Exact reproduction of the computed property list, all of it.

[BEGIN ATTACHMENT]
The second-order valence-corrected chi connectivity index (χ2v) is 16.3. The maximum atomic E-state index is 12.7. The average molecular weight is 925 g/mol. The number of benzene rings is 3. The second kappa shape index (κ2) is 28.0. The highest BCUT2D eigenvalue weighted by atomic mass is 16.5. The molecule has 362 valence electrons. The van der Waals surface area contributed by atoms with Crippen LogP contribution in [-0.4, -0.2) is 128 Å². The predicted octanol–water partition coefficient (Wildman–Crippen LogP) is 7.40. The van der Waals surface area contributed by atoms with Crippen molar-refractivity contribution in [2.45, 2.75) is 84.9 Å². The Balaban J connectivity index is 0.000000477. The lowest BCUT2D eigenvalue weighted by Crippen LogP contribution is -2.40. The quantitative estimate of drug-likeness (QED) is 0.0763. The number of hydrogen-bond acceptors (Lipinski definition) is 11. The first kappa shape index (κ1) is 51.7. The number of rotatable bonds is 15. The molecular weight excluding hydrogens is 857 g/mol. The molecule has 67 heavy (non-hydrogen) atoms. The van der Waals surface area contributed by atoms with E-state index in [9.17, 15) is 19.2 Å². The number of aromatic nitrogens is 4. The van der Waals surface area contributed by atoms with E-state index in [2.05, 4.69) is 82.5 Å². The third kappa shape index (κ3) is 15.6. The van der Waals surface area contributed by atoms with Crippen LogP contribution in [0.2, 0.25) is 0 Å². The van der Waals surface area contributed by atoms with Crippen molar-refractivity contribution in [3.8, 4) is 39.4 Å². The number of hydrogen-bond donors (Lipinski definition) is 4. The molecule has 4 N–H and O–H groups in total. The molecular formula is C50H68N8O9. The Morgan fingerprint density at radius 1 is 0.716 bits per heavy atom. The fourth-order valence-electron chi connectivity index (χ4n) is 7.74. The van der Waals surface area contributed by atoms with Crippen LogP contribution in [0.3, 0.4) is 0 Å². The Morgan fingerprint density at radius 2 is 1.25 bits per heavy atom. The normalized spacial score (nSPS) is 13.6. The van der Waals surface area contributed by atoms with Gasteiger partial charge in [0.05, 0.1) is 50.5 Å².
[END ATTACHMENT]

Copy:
The second-order valence-corrected chi connectivity index (χ2v) is 16.3. The maximum atomic E-state index is 12.7. The average molecular weight is 925 g/mol. The number of benzene rings is 3. The second kappa shape index (κ2) is 28.0. The highest BCUT2D eigenvalue weighted by atomic mass is 16.5. The molecule has 362 valence electrons. The van der Waals surface area contributed by atoms with Crippen LogP contribution in [-0.4, -0.2) is 128 Å². The predicted octanol–water partition coefficient (Wildman–Crippen LogP) is 7.40. The van der Waals surface area contributed by atoms with Crippen molar-refractivity contribution in [2.45, 2.75) is 84.9 Å². The Balaban J connectivity index is 0.000000477. The lowest BCUT2D eigenvalue weighted by Crippen LogP contribution is -2.40. The quantitative estimate of drug-likeness (QED) is 0.0763. The number of hydrogen-bond acceptors (Lipinski definition) is 11. The first kappa shape index (κ1) is 51.7. The number of rotatable bonds is 15. The molecular weight excluding hydrogens is 857 g/mol. The molecule has 67 heavy (non-hydrogen) atoms. The van der Waals surface area contributed by atoms with E-state index in [9.17, 15) is 19.2 Å². The number of aromatic nitrogens is 4. The van der Waals surface area contributed by atoms with E-state index in [2.05, 4.69) is 82.5 Å². The third kappa shape index (κ3) is 15.6. The van der Waals surface area contributed by atoms with Crippen LogP contribution in [0.2, 0.25) is 0 Å². The van der Waals surface area contributed by atoms with Crippen molar-refractivity contribution in [3.8, 4) is 39.4 Å². The number of hydrogen-bond donors (Lipinski definition) is 4. The molecule has 4 N–H and O–H groups in total. The molecular formula is C50H68N8O9. The Morgan fingerprint density at radius 1 is 0.716 bits per heavy atom. The fourth-order valence-electron chi connectivity index (χ4n) is 7.74. The van der Waals surface area contributed by atoms with Crippen LogP contribution in [0.3, 0.4) is 0 Å². The Morgan fingerprint density at radius 2 is 1.25 bits per heavy atom. The normalized spacial score (nSPS) is 13.6. The van der Waals surface area contributed by atoms with Gasteiger partial charge in [0.05, 0.1) is 50.5 Å².